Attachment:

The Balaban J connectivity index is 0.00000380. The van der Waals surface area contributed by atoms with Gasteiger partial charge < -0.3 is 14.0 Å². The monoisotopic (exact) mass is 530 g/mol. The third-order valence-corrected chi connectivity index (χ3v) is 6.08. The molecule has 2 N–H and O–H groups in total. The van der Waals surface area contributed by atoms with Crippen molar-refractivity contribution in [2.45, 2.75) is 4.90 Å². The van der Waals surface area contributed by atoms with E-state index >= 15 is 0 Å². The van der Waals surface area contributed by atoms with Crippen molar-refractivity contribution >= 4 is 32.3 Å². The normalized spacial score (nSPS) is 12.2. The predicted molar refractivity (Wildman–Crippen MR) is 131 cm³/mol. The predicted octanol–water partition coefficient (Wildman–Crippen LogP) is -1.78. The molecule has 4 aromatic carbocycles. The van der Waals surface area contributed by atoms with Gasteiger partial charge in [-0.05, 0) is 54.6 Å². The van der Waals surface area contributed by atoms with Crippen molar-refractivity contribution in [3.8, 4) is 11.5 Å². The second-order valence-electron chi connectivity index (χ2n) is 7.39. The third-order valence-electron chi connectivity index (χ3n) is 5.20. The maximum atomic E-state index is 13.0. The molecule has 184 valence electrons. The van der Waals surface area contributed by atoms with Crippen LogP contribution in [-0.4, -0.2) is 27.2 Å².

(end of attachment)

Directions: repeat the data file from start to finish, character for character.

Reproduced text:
The Balaban J connectivity index is 0.00000380. The van der Waals surface area contributed by atoms with Gasteiger partial charge < -0.3 is 14.0 Å². The monoisotopic (exact) mass is 530 g/mol. The third-order valence-corrected chi connectivity index (χ3v) is 6.08. The molecule has 2 N–H and O–H groups in total. The van der Waals surface area contributed by atoms with Crippen molar-refractivity contribution in [2.45, 2.75) is 4.90 Å². The van der Waals surface area contributed by atoms with E-state index >= 15 is 0 Å². The van der Waals surface area contributed by atoms with Crippen molar-refractivity contribution >= 4 is 32.3 Å². The normalized spacial score (nSPS) is 12.2. The predicted molar refractivity (Wildman–Crippen MR) is 131 cm³/mol. The predicted octanol–water partition coefficient (Wildman–Crippen LogP) is -1.78. The molecule has 4 aromatic carbocycles. The van der Waals surface area contributed by atoms with Gasteiger partial charge in [-0.05, 0) is 54.6 Å². The van der Waals surface area contributed by atoms with Crippen molar-refractivity contribution in [3.8, 4) is 11.5 Å². The second-order valence-electron chi connectivity index (χ2n) is 7.39. The third-order valence-electron chi connectivity index (χ3n) is 5.20. The maximum atomic E-state index is 13.0. The molecule has 184 valence electrons. The van der Waals surface area contributed by atoms with Crippen LogP contribution in [-0.4, -0.2) is 27.2 Å².